The construction of four hotels in Palm Springs has languished, leaving the city to threaten each developer with legal action if that doesn’t change. All four properties are hurting nearby businesses, according to city officials.
Palm Springs already has more than its share of hotels, and it’s trying to make sure a few more are built there.
City officials have ordered the developers of four unfinished hotels, one of which has been under construction for more than a decade, to finish their projects or risk having them fall into receivership.
Ultimately, ownership of the properties could change and what’s been built on them could be demolished.
Each project – the Andaz Palm Springs at 400 N. Palm Canyon Drive, The Dream Hotel at 450 N. Calle Alvarado, the Orchid Tree Inn at 261 Belardo Road and the TOVA Hotel & Beach Club at 1875 North Palm Canyon Drive – has been delayed for different reasons, none related to COVID-19, according to City Attorney Jeff Ballinger.
But all four developments, several of which have been in and out of bankruptcy, have deteriorated and are a potential threat to property values.
All four property owners have been told they have three months to work out a plan that will get construction resumed and their hotel completed.
That’s why the council last month ordered Ballinger to proceed with legal action against all four developers – each project has separate ownership and is being built by a different company – to get them to finish their hotels or face possible legal action.
In this case, “legal action” would mean going to court and having a receiver appointed to any of the projects that aren’t resumed within the city’s 90-day timeline. The receiver, and the city, would then decide whether to demolish what has been built on each site, or find a developer interested in purchasing and completing the project.
Any agreement reached during the receivership process – an alternative to bankruptcy, which is usually more complicated and expensive – would have to be approved in court.
Several developers have approached the city about possible takeovers, but no agreements have been reached, according to Mayor pro tem Lisa Middleton.
Palm Springs officials would prefer that each of the projects be completed by their original developer, for several reasons, Middleton said.
Much time, effort and money has been invested in each of them. Also, being a resort town, Palm Springs can always use more hotel space.
But Palm Springs officials are prepared to go into receivership, if they must. If any of the buildings are torn down, demolition costs will be paid by the property owner.
“There are different issues on each property, but the city’s position is that any developer should finish what they start,” Middleton said.Mayor Christy Holstege echoed similar sentiments.
“The city of Palm Springs is always willing to work with our property owners,” Holstege said in a statement issued by the city March 19, right after the council issued its receivership threat. “But, at some point, if those property owners don’t do what is right for their neighbors and the rest of the city, we are forced to use whatever legal tools are available to us in order to protect our residents, businesses and visitors.”
Cities don’t often threaten a developer with legal action if a project isn’t completed, but Palm Springs attracts tourists worldwide, and that makes four unfinished hotels a sensitive issue, said City Attorney Jeff Ballinger.
“This might not be as big an issue in some other cities,” said Ballinger, who has been Palm Springs’ city attorney for two years.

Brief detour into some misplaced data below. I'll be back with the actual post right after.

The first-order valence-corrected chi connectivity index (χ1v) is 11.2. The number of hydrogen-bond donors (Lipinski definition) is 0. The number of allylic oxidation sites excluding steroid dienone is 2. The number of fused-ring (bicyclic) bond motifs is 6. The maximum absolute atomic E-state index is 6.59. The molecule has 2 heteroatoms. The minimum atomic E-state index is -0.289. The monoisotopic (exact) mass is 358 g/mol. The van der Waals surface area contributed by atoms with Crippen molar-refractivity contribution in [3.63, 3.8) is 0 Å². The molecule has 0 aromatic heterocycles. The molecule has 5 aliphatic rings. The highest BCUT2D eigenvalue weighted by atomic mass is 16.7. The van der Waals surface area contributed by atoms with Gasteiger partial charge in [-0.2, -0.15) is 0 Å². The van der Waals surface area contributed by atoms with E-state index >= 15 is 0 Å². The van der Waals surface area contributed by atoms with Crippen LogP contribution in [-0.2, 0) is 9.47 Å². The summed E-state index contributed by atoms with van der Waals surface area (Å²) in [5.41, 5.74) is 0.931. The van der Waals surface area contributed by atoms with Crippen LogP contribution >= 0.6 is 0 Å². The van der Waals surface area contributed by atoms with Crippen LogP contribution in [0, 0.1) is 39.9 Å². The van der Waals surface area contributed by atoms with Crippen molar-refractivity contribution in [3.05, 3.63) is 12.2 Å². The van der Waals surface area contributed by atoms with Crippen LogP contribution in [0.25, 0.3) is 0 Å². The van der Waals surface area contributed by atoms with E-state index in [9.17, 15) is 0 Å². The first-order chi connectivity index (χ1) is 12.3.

Reasons for the construction delays are varied.
The Dream Hotel had its financing blocked early in 2020 when it failed to pay subcontractors. Likewise, Andaz Palm Springs was delayed because of problems between its master developer and its subcontractors.
Orchid Tree, which was built in the 1930s, sustained damaged in several fires and has been vacant for 10 to 15 years. TOVA Hotel & Beach Club lost its financing and has been stalled for about three years. Despite several fines – one reportedly $30,000 – and a bankruptcy filing, construction has not resumed.
Each site is surrounded by businesses and/or houses, and each could damage property values in their neighborhood.
Ultimately, how each site will be resolved is difficult to say.
“I think if we can’t get the developers to finish their projects then we find some who will,” Middleton said. “I don’t like to speculate, but I know that we have to protect the city and we have to protest our businesses. We can’t live with status quo.”
Karl Gottling, owner of Gottling Gallery at 388 N. Palm Canyon Drive, could not agree more.
Gottling sells abstract art and luxury home furnishings from his 1,200-square-foot business next door to the Andaz Palm Springs site. He moved there in March 2020 after a successful three-year run in Hawaii, and after a real estate broker assured him the problems associated with the hotel construction would be resolved soon.
“I knew there were other good businesses coming into the area, so I figured they had to fix it, but they haven’t,” Gottling said. “If I’d known how this was going to turn out, I wouldn’t have moved here. It looks like a disaster. It’s just a shell and some walls.”
When he moved to the downtown site, Gottinger expected 200 to 300 visits a day on weekdays and 500 a day on weekends.
Instead, he’s getting 10 visits on weekdays and maybe 50 visits a day on the weekends.
Since the council’s edict, more workers are at the site every day, leading Gottling to believe the city is serious about getting all four projects back on track.
“They’ve lit a fire under [the hotel developers] and I’m very encouraged by that, but the last year has been difficult,” Gotling said. “I moved in when COVID-19 started, so my timing wasn’t good, but this has been a lot worse than COVID-19.”